Hey friends, I've had a lot of people ask about marbling with acrylics lately, so I thought I'd make a little tutorial! It's a pretty simple (and super fun!) process, but you can get some pretty intricate designs the more you get a feel for it.
1) Paints - Golden’s Fluid and High Flow acrylics are perfect for this technique, as both are thin and highly concentrated.
2) A medium that self-levels – GAC 800, Clear Tar Gel and/or Self-Levelling Gel
In terms of levelling mediums, you have a few options. Clear Tar Gel and Self-Levelling Gel are both good for this technique, as they self-level when poured. They have very similar characteristics, but with different thicknesses – Self Levelling is thinner, while Clear Tar Gel is thick like honey. Another option is GAC 800, a specialty polymer that reduces crazing – those crevices and ripples that can sometimes happen with acrylics. I’ve found that when I’m marbling with Self-Levelling or Clear Tar, I do tend to get some of these ripples, but with GAC 800, regardless of how much I manipulate it, it stays completely smooth. Its only downside is that it’s extremely thin – much more than even a Polymer medium – and so can run if not left to dry on an absolutely level surface (sometimes you can get some cool effects that way, but it’s not always desirable.) Mixing either the Self Levelling or Clear Tar with the GAC 800 allows you to take advantage of both the thickness of the Clear Tar/Self Levelling and the anti-crazing of the GAC 800. Currently my favourite custom mix is about 3 parts GAC 800 to 1 part Self-Levelling Gel.
3) A surface to marble
You can do this directly onto a regular painting surface, such as stretched canvas or a cradled wooden panel. You can also buy liquid panels, which are specially made for working with fluid materials as they have a lip around their edge. Another option is creating an acrylic skin by applying your acrylics to a non-stick surface. You can buy non-stick palettes (I really like the large Tri-Art ones), or you can do it on something simple like plastic bags or page protectors for binders.
4) Masking tape and tools to manipulate paint – toothpicks, skewers, combs, etc.
5) Cups to mix in – I buy little plastic shot glasses
1) Make a tape wall. If you are using GAC 800 on anything other than a liquid painting panel, you will need to put a barrier of tape around it. If working with Self-Levelling Gel or Clear Tar Gel, the tape is not necessary or recommended (it can cause crazing).
2) Mix each of your colors with your medium. There’s no right or wrong in terms of ratios; however, if you add a tiny bit of paint to a lot of medium, you will make your color more transparent. I usually fill a shot cup a little less than halfway, and mix a drop or two of paint into it.
3) Start pouring. Start to pour puddles of paint onto your surface, being sure to alternate all of your colors so they are interspersed.
4) Marble away. Take your chosen tool and drag the paint around to create patterns. Try not to overwork as colors can easily become muddy. You can tilt your surface to make the colors run, or keep things flat to have more control. You can also pour or drip more color in as you go. |
5) Allow to dry. Because High Flow colors have a retarder built into them, they take longer to dry than fluids – if using them, I’d say it usually takes a couple days before totally dry.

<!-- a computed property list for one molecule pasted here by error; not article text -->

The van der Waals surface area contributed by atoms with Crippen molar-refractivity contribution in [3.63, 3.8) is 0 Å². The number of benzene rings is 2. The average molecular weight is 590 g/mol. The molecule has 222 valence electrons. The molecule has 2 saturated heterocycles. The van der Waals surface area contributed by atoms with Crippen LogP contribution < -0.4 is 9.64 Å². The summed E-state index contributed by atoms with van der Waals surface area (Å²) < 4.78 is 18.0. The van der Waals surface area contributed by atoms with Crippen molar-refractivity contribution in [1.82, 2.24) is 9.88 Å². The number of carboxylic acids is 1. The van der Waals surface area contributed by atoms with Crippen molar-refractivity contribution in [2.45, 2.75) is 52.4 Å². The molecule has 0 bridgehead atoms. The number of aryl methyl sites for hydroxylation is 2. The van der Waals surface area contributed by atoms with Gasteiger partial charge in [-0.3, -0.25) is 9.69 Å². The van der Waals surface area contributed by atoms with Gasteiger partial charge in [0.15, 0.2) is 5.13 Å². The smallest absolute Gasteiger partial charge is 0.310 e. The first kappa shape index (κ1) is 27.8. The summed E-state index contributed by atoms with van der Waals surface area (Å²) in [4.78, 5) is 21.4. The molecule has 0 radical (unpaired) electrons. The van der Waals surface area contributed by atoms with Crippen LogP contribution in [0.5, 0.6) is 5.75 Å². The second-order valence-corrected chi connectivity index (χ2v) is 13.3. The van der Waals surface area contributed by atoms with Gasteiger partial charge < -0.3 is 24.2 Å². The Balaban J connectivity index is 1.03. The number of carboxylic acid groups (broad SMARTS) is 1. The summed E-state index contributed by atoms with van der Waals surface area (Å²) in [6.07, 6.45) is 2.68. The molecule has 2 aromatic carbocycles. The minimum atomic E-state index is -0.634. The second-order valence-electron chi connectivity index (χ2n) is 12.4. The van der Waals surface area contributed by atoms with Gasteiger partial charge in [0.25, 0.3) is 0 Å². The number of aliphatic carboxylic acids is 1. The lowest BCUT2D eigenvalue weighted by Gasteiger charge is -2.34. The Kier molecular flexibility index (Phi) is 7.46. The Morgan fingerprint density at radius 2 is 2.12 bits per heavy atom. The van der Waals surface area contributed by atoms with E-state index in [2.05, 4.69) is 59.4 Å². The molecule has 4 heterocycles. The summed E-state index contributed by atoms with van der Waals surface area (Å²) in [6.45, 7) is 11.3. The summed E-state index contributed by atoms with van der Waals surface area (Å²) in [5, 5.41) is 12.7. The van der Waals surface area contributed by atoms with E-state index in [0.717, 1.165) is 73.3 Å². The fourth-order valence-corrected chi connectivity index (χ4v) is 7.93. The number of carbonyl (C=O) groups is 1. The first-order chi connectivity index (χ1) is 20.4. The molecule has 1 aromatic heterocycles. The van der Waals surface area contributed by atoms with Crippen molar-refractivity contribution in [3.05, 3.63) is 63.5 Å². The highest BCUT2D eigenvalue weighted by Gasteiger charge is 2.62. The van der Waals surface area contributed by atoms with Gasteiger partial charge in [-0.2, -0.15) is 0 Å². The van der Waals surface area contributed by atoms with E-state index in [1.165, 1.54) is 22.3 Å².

RECOMMENDATIONS AND TROUBLE SHOOTING
A few tips and recommendations ...
1) Vary your values. I find that the strongest designs I make have a good mix of light, dark, and mid-value colors.
2) Be aware of your pigments. Knowing the difference between your pigments will go a long way in creating the design you want and avoiding frustration. Mineral colors (ie Cadmiums, Cobalts, Oxides) are matte and opaque. Modern colors (ie Quinacridones, Phthalos, etc) are glossy and transparent.
3) Remember the wet-to-dry color shift. Because acrylic mediums are white when they’re wet and dry clear, it is almost as if a Titanium White is mixed in with your paint when it is wet and disappears as it dries. This will especially be prevalent with the modern colors. If you find there’s a color you love when it’s wet but it always dries too dark, try adding a Zinc White to your mixture. This will make your color lighter than you’d like while wet, but will make it so it dries to more the color you’re going for.
If working with Iridescent and Interference colors, be forewarned that when mixed with medium they look very milky when wet, and in some cases it won’t look like you’ve even added any paint to your medium. Rest assured, they will dry back to their shiny selves.
4) Avoid stacking skins. If you’re making acrylic skins, remember never to stack them on top of each other. Like all acrylic surfaces, they will stick to one another. A great way to store them is between page protectors, or layers of parchment paper.
5) Collage your skins. You can cut or rip up your acrylic skins after they’re dry and collage them onto canvas and board, integrating them into paintings or on their own. Soft Gel (Gloss) is a good consistency for gluing your skins. You can incorporate them into paintings, or get sculptural with them like a la Melanie Rothschild or Zoe Kirkwood.
That's it for me - if you have any questions, don't hesitate to get in touch! For those of you in my neck of the woods, I'll be doing more marbling workshops in the new year - stay tuned.
For more information and ideas, check out this great article by the talented Micheal Townsend, materials specialist at Golden.
Happy painting, Andrea xo